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Back when I was consulting it was all about the BRIC economies.   We outsourced like hell to get economies of scale.  Business Process Outsourcing continues to attempt to make things seemingly cheaper.  There has been mixed success with some of these business models.  Where the models flopped the key flaw was the integration of people into the process, and misunderstanding of culture.  To realise the ROI many companies have to tackle this issue. Companies like Nespresso have bucked the trend with manufacturing in Switzerland.  Switzerland is not a cheap place to base manufacturing, but the quality, consistency and productivity has been factored into the business case. Those tiny little capsules of premium coffee lock the customer in, and they are happy to pay £4.80 a pack.  In 2010 they sold 6.5bn capsules according to Bloomberg.  The luxury at home coffee market is estimated to be worth £8bn, and Nespresso is still in double-digit growth but now competition is fierce.

Before we speculate on some implications for OD professional, it is important to note the new trend.  Those countries that the West naively outsourced to do the manufacturing of the whole product (eeek) or components, and non-strategic fulfilment of the processes, are quickly becoming serious technological contenders.  For example, take Tata Steel and Mittal Steel who bought Corus and Arcelor two of the EU’s biggest steel companies.  Our political leaders like David Cameron are going cap in hand to the Chinese for help.  The west is losing dominance of its own markets.  At the same time China and India have the two biggest markets of their own.  China sold a million cars per month in January and February 2010!  There is yet again a seismic shift.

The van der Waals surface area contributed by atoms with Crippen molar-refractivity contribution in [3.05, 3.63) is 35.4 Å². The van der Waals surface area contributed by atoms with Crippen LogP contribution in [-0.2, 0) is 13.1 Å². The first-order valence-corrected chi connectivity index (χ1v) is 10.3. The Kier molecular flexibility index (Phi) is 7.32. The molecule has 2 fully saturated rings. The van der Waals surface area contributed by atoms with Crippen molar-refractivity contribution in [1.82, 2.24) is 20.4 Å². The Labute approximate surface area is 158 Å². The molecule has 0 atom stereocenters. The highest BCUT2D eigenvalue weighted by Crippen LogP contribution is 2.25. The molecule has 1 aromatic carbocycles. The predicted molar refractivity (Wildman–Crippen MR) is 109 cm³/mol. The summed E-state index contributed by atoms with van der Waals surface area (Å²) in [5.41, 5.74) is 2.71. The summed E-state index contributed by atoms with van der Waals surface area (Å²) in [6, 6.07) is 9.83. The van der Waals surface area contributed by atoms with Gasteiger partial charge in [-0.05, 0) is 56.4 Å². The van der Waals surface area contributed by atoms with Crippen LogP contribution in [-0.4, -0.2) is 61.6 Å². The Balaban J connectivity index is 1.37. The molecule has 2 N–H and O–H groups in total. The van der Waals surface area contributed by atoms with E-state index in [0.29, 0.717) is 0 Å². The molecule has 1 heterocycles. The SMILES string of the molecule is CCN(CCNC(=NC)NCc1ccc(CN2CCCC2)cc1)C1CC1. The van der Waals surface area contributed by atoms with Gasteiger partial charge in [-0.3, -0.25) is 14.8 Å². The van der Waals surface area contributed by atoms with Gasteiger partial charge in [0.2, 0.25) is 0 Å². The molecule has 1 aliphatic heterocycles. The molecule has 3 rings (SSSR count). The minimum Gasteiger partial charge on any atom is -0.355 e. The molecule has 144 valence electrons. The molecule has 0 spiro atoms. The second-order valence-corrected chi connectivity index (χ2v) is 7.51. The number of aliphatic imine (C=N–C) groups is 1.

This is a game changer, for those companies and countries that want to continue to be global players.

It is Europe who is dependent on the IMF for funds, as apposed to emerging economies.  It is China who has been the major investor in Africa £7billion in 2006, which is not yet tapped for its natural resources!   Sub –Saharan Africa is growing with a GDP of 5% or more between 1995 and 2005.  The recession cut growth, but the world bank expects it to return to 4.5% in 2010.  The projected GDP for Africa 2020 is 2.6 trillion and 18.6 trillion in 2050!  If China is the backer here then much like Britain built its empire, these are the foundations for the future wealth.

GDP Africa

The political forces are aware of this change.  For example, the US congress blocked the $18.5 billion purchase of Unocal by the 70% state-owned China National Offshore Oil Corporation.  China has liquidity.  Its cash reserves are the equivalent of 40% GDP an estimated £3.3 trillion! Watch this space!

So what does this mean for OD professionals?

  • We need local leaders, and local talent for the game changers in BRIC but with the new countries, Russia and Africa.  Goldman Sachs and economist Jim O’Neil defined the next 11 (N11) emerging countries and CIVETS outlined by Robert Ward: Columbia, Indonesia, Vietnam, Egypt, Turkey and South Africa.  To overcome the cultural issues, understand and innovate in that market.
  • Global leaders may need a different skillset, flexibility and awareness.  Check out a post on learning Chinese.
  • Do not just think about efficiencies of outsourcing to the East, we now need to think in reverse, and in-between.  We need people that can understand and leverage the benefits of Re-financing.  What can Corus gain from Tata and visa versa to be a more effective global player?  Are their parts of the process that are now better suited in the West?

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